One by one, the League members take out the Injustice villains: Mirror Master, Poison Ivy, the Tattooed Man, the Scarecrow and Chronos. Superman is the last to get his mojo back (or else he likely would have handled the whole matter on his own) and he’s able to defeat the bad guys’ mysterious leader by destroying the artifacts with his Heat Vision. (Wouldn’t the authorities want those stolen artifacts back, though? This seems a bit needlessly destructive of Superman.) The ringleader is underwhelmingly unmasked as the Flash’s old enemy Abra Kadabra, the magician from the futuristic 64th century. And that was about it–save for the League casting a sideways glance at a humbled Ultraa and wondering what trouble he may cause in the days to come. It’s a perfectly fine story, but the shorter length was going to take some getting used to again on the part of the creators, so as to balance all of the characters and give them all something worthwhile to do.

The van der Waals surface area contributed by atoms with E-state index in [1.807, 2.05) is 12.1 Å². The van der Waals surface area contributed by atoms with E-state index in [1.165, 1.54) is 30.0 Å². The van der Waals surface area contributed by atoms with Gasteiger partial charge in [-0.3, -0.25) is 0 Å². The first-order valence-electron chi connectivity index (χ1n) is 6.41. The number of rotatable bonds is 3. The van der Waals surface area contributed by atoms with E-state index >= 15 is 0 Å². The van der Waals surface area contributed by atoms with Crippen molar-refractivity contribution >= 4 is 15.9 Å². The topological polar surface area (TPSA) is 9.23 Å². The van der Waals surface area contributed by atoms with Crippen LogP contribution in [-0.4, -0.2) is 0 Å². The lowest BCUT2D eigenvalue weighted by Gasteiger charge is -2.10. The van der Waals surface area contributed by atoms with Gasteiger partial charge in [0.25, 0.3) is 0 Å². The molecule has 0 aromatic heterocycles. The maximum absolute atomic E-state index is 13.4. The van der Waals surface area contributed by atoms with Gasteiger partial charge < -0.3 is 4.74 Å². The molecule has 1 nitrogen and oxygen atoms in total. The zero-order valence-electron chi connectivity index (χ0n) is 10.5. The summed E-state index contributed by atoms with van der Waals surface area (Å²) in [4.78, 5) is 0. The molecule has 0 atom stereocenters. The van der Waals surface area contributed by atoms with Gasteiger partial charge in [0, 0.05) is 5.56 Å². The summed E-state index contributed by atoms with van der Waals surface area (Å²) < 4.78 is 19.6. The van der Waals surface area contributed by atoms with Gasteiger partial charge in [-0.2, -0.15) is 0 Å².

The JLA MAIL ROOM letters page in this issue showed the results of a recent poll conducted in its pages, giving all of the results as well as the number of people who voted for each. So it gives a sense of what the active audience for the series was like at the time. The character the fans most wanted expelled from the Justice League turned out to be the Phantom Stranger, who was an infrequent honorary member in the first place. And the hero they wanted to join the group on a regular basis was Zatanna. Conway promised to have Zatanna join the League in short order, though he’d do so in a manner that wouldn’t make everybody happy. But that’s a tale for a future time.